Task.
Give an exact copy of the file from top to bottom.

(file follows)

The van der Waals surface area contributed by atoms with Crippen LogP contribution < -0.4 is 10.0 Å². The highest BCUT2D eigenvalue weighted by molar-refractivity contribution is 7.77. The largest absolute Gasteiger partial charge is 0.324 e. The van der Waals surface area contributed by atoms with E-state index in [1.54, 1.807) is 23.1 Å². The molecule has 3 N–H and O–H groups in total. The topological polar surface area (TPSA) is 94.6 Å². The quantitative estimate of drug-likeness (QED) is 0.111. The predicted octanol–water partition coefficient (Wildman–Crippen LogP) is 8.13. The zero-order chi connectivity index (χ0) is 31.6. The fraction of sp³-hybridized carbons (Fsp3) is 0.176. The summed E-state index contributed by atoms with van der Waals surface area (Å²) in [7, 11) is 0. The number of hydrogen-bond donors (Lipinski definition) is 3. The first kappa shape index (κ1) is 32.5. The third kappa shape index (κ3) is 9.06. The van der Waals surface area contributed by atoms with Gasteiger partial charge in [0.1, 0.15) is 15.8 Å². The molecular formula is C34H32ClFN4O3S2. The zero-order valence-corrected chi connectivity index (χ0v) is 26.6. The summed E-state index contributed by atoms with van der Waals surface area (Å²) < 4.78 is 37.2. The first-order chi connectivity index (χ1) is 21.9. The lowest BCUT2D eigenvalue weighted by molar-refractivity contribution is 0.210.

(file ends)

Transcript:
The van der Waals surface area contributed by atoms with Crippen LogP contribution < -0.4 is 10.0 Å². The highest BCUT2D eigenvalue weighted by molar-refractivity contribution is 7.77. The largest absolute Gasteiger partial charge is 0.324 e. The van der Waals surface area contributed by atoms with E-state index in [1.54, 1.807) is 23.1 Å². The molecule has 3 N–H and O–H groups in total. The topological polar surface area (TPSA) is 94.6 Å². The quantitative estimate of drug-likeness (QED) is 0.111. The predicted octanol–water partition coefficient (Wildman–Crippen LogP) is 8.13. The zero-order chi connectivity index (χ0) is 31.6. The fraction of sp³-hybridized carbons (Fsp3) is 0.176. The summed E-state index contributed by atoms with van der Waals surface area (Å²) in [7, 11) is 0. The number of hydrogen-bond donors (Lipinski definition) is 3. The first kappa shape index (κ1) is 32.5. The third kappa shape index (κ3) is 9.06. The van der Waals surface area contributed by atoms with Gasteiger partial charge in [0.1, 0.15) is 15.8 Å². The molecular formula is C34H32ClFN4O3S2. The zero-order valence-corrected chi connectivity index (χ0v) is 26.6. The summed E-state index contributed by atoms with van der Waals surface area (Å²) < 4.78 is 37.2. The first-order chi connectivity index (χ1) is 21.9. The lowest BCUT2D eigenvalue weighted by molar-refractivity contribution is 0.210.